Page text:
The service marked one week since Jordan Edwards, 15, was shot and killed by since-fired Balch Springs police officer Roy Oliver.

Jordan was in a car with his brother when he was shot in the head by Oliver after leaving a party last weekend.

On Friday, an arrest warrant for murder was issued for Oliver with bond set at $300,000. By the end of the night, Oliver had turned himself into the Parker County Jail. He has since posted bail.

“It's going to be a very emotional weekend. This man walking free has been hanging over their head. So, this lifts a great burden off that family,” said Lee Merritt, an attorney for Jordan’s family.

“His legacy is going to be shared by people holding up the mantle to change policing in our country. They accept and appreciate that. But today that's their boy they buried.”

Meanwhile, a federal wrongful death complaint was filed on Friday against Oliver and the City of Balch Springs for his use of excessive and deadly force resulting in the unlawful shooting death of Jordan Edwards.

The suit also alleges the city of Balch Springs failed “to properly train, supervise, screen, discipline, transfer, counsel or otherwise control officers who are known, or who should have been known, to engage in the use of excessive force and/or deadly force, including those officers repeatedly accused of such acts.”

According to the complaint, an officer commented: "this n----r doesn't know his (expletive) left from his right."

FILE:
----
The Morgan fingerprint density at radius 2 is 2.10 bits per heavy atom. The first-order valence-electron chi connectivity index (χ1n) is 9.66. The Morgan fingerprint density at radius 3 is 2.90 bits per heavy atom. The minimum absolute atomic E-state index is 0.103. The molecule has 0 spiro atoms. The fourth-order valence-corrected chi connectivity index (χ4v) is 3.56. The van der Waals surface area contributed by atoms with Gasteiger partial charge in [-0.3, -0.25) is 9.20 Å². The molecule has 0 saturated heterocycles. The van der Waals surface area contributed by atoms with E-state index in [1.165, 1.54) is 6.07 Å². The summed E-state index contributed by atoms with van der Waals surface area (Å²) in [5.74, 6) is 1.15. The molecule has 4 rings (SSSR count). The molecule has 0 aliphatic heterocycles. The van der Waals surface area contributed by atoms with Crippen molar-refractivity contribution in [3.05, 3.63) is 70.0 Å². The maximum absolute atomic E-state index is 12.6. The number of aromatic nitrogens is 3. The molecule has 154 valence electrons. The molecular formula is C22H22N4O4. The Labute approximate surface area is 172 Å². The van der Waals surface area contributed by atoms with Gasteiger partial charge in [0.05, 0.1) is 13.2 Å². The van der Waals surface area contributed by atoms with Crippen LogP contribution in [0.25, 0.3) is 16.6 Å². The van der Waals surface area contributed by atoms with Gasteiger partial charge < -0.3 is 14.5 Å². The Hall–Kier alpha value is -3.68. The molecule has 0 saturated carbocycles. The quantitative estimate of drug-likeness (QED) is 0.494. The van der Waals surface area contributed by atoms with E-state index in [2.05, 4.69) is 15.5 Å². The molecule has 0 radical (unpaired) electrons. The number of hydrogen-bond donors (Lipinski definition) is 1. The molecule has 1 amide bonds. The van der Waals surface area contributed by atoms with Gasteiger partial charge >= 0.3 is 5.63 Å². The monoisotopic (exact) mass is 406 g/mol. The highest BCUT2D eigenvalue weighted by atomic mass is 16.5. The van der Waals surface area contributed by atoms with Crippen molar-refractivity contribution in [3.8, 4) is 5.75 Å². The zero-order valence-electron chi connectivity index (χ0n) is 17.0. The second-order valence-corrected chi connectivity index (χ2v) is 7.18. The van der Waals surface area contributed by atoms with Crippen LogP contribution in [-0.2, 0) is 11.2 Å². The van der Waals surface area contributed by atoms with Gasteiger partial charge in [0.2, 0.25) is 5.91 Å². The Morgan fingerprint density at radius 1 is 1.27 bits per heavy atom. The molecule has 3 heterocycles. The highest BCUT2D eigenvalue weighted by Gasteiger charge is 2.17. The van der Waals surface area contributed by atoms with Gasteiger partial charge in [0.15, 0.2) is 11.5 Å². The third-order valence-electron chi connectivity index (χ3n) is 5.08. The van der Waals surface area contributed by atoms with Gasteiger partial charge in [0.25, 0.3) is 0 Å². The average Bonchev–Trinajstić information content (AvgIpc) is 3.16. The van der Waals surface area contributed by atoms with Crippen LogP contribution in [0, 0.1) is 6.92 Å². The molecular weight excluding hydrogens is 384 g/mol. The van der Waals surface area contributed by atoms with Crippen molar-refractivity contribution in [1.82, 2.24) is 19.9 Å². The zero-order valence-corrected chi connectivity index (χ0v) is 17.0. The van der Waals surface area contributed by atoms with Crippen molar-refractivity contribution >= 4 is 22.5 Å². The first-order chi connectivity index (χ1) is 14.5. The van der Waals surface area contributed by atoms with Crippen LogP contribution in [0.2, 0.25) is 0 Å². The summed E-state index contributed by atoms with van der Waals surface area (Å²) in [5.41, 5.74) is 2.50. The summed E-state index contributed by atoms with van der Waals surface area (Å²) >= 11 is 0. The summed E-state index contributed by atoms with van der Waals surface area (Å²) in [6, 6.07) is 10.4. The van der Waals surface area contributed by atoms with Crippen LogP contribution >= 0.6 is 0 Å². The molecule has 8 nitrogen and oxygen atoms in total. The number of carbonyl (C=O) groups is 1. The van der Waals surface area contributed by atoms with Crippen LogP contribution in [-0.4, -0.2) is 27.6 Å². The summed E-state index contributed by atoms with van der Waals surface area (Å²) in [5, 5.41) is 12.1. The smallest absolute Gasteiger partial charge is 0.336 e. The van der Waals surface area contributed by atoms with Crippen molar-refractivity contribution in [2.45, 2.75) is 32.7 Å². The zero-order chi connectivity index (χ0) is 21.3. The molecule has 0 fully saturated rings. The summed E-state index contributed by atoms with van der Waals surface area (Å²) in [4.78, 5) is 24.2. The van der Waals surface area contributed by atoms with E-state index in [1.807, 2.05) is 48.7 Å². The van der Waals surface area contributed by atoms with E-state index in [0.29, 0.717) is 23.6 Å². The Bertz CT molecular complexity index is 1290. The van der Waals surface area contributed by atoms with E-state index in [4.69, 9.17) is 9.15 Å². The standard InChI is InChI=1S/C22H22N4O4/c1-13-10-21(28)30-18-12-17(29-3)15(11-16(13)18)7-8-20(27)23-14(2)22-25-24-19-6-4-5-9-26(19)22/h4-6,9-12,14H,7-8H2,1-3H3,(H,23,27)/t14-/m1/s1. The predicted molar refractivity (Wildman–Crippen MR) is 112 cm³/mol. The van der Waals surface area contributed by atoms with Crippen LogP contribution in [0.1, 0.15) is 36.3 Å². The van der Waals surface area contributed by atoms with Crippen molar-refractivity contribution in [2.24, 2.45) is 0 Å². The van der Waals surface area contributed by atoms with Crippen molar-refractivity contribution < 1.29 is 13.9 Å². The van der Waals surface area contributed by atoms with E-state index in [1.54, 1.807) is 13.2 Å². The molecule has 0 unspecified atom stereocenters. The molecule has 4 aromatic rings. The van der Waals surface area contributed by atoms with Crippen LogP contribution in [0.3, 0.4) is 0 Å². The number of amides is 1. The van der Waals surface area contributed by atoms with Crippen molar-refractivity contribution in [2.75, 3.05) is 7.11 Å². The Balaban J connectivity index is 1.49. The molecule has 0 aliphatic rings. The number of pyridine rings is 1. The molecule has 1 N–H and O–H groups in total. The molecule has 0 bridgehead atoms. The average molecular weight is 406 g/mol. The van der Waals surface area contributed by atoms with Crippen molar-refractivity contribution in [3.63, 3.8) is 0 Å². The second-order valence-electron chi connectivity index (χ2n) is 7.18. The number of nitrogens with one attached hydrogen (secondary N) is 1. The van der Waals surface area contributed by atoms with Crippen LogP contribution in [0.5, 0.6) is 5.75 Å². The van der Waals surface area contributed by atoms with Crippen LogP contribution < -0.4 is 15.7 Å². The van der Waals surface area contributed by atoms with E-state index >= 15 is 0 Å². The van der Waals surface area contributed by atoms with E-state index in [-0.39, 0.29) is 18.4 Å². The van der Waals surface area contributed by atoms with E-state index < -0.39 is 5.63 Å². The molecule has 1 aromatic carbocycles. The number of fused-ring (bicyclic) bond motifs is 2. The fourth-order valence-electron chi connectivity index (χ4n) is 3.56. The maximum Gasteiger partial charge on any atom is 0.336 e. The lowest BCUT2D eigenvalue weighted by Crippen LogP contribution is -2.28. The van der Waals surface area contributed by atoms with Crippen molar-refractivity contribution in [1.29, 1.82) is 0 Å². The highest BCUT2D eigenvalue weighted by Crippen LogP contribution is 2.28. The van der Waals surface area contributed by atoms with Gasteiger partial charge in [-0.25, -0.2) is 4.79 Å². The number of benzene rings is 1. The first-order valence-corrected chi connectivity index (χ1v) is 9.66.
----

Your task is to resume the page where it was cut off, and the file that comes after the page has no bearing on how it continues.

In addition, new details are emerging regarding another traffic incident involving a driver who said Oliver reportedly pulled out his weapon. On Easter Sunday, Oliver was off-duty when he allegedly pulled out his gun following a vehicle crash on South Cockrell Hill Road in Dallas. Monique Arredondo, 26, was driving and had her windows open when she said Oliver approached and pointed his gun.

According to Dallas police, when officers arrived, "Oliver told officers that at one point he had his gun out in a 'low ready' position and identified himself as a police officer because he believed the other individual may be reaching for a weapon or attempting to flee."

“He asked me for my information and I said ‘not until you get that gun out of my face,’” Arredondo said. “He refused to acknowledge me and never identified himself as a police officer.”

The Dallas County Medical Examiner's Office has ruled Edwards' death a homicide, due to a rifle wound to the head.

News of Jordan’s death has garnered national attention since the shooting. Thousands of people have called the Dallas County district attorney's office asking for an investigation.

Oliver was fired May 3.

Mesquite ISD released a statement earlier this week offering its sympathies to Jordan’s family.

“He was a good student who was very well liked by his teachers, coaches and his fellow students," the statement read in part. "The entire district -- especially the staff and students of Mesquite High School -- are mourning this terrible loss."